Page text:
In my syllabus I refer to the BJJ guard as the Japanese Judo technique, dojime. In our BJJ-inspired descent into ever more technical guard-work it can be easy to forget about the sheer, gruesome, bone-rending vice that is the original intent of dojime.
Make no mistake. This technique creates enough mechanical advantage to squeeze the oatmeal out of both ends of the victim, pushing rib bones and organs along for the ride. As such, dojime is illegal in randori and competition and you guys had better not try to play this thing at my dojo. But as a reminder of the intent and potential of this technique, while we practice the technical "guardwork," we call it dojime instead of "the guard." Whenever you hear me refer to the guard as dojime, stick a mental Post-It in your brain so you can remember that then the grits hit the fan, you might want to crush the ever-lovin' snot out of your enemy.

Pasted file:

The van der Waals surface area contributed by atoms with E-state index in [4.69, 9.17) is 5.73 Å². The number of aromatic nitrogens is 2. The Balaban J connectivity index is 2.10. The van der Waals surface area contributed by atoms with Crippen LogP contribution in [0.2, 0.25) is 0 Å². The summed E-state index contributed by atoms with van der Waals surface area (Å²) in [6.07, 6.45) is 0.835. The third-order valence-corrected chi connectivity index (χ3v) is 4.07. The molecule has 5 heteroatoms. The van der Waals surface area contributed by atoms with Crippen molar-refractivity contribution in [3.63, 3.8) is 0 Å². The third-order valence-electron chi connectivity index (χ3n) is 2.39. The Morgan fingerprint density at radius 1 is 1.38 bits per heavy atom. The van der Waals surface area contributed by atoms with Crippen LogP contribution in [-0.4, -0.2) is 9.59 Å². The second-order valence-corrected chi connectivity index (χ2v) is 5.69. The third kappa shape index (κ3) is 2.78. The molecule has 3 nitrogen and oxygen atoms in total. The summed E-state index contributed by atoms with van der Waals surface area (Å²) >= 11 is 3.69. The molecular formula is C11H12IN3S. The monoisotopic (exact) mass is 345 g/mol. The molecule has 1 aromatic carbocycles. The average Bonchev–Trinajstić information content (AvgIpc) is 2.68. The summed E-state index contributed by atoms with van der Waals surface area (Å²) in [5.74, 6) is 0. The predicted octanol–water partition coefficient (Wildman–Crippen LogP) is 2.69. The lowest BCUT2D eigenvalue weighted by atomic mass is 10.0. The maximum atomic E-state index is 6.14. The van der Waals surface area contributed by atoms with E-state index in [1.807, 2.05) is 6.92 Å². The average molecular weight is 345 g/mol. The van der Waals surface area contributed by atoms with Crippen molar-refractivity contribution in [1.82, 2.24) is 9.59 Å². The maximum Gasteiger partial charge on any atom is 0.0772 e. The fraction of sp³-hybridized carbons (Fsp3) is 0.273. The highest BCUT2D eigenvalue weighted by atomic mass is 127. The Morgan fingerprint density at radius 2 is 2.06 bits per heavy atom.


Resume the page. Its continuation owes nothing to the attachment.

Following are a couple of demonstrations of dojime (the body strangle) and a fundamental way to break dojime.
Patrick Parker is a Christian, husband, father, martial arts teacher, Program Director for a Cardiac Rehab, and a Ph.D. Contact: firstname.lastname@example.org or phone 601.248.7282 木蓮
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